My relationship with the Hitman series is an odd one. I’ve always maintained an utmost respect for what they’re going for, but at the same time, I’m glad that no one has ever seen me play these games.
Folks will often argue that “there’s no correct way” to play them, and I appreciate the kind message, truly! Yet I cannot help to feel guilty whenever I cheese my way out of situations. It makes sense for emergent actions to be a common occurrence, these games are playgrounds after all, but I often feel overwhelmed trying to stick to a rather quiet approach. I remember storming into missions with an assault rifle in Hitman: Blood Money and taking targets as quickly as possible, only for the game to make me feel guilty with bold letters on a newspaper reflecting my actions.
Despite being so impatient, I’ve found myself returning to almost each new entry. I can’t resist Hitman‘s unique appeal, after all. Being a chameleon is always satisfying — I don’t think I’ll ever get tired of impersonating somebody else and talking to my target as I wait for the perfect moment to strike. My time with Hitman 2 was immensely gratifying, too, which I played for review purposes back when it launched. But as soon as I got to the end, I felt like I had missed the opportunity to really engage with it. The last mission was daunting in scope and so rich in detail, and yet I went for a rather quick and simple solution to complete the objective and hit the final credits.
Seeing people hunting down Elusive Targets gave me FOMO despite having the game right in front of me, one reinstallation away. But I never thought I was good enough, so I didn’t bother. And despite my fondness of the series, I wasn’t even considering pitching around the series when the release of Hitman 3 drawn closer. I assumed folks way smarter and skilled with the series than I were already on the case anyway. And while I admit that the Dartmoor mission alluding to the brilliant Knives Out peeked my interest, it wasn’t until I saw Mendoza announced as one of the locations that I realized how wrong I was.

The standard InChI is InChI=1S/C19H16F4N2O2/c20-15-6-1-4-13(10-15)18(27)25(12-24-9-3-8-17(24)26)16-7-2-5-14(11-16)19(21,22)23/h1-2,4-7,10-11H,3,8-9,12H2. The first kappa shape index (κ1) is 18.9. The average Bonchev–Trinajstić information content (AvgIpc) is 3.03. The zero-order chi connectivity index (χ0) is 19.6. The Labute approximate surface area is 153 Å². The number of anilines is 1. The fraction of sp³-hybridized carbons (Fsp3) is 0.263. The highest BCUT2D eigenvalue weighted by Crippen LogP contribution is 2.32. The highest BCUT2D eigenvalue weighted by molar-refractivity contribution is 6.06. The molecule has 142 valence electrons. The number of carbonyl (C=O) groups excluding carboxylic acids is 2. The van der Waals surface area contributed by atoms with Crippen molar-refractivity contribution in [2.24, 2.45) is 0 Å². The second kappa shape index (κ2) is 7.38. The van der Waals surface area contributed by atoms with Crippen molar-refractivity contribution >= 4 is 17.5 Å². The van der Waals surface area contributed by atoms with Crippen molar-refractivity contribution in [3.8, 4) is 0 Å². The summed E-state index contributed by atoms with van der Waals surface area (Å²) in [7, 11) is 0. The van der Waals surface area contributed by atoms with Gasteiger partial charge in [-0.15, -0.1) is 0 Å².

And I’m glad I took the plunge, because Hitman 3 has been helping me to engage with the overall experience on a different manner. Stories were a big part of Hitman 2 and definitely serve as guidance, but I feel like they’re much more compelling this time around, leading to storylines that might otherwise be lost. At the same time, they’re not that restrictive. They invite you to experiment with the game’s most compelling elements with a safety net on your back.
It’s been a thrill. I’ve led targets to a fake meeting in a closed room, solved a murder case by gathering clues and taking statements from suspects, threw someone inside a grape crusher. But I’ve also been enjoying the in between moments, exploring the levels and getting a serotonin kick whenever I pick up an item that’s part of a challenge and obtain some experience in return. The newly added camera elevates this further, as there’s snapshot opportunities marked in the map. They all provide an intel blurb about the targets or the location itself, and it’s a great way to know more about your surroundings aside from just looking for the red silhouette on the vicinity.
And I’m glad these tools exist, because the locations are all filled with detail. Navigating them has been so enjoyable, whether it is by looking for the best way to sneak past a guard or just staying behind a corner listening to NPC chatter, and the sights are all memorable. I’ve spent the last week rewatching my footage of the mission in Mendoza for reference and I’m still surprised with the result. Meanwhile the Berlin level made me miss concerts and bars a lot, as the music pounded in my headphones and I tried to picture the stickiness of the floor with each step from 47.
But there’s an outer element that helps to tie all of this together. Hitman 3 represents finesse, the ultimate showcase of a vision from the studio that started over a decade ago. Everything is polished. The meticulous craft behind each object and landscape is tangible. All three games can be connected into one, transferring your progress and all the deadly and goofy tools of destruction and disguise you’ve unlocked for 47 thus far. It’s IO Interactive at the top of their own game, and they showcase it at each and every turn.
I honestly didn’t care much for the story itself, but it quickly becomes secondary when you complete a level for the first time, letting you skip cutscenes in your next visits. It’s all about experimentation, returning to missions only to try a different route, or engage in a new story. I don’t think I see myself trying to perfect my techniques or going for a 100% completion in each mission. But for the first time I feel encouraged to at least stick with the game for longer.
Reconciling with Hitman 3 has been interesting, and it’s already proving to be fruitful. It makes for a strong farewell, and I know I’ll be returning to it often, slowly pushing away the fear of learning, even if I have to fail along the way. I’m still unsure if I’m gonna be playing IO Interactive’s take on 007. I’ve never been a big fan, really. But after my experience here, I can at least give it the benefit of the doubt.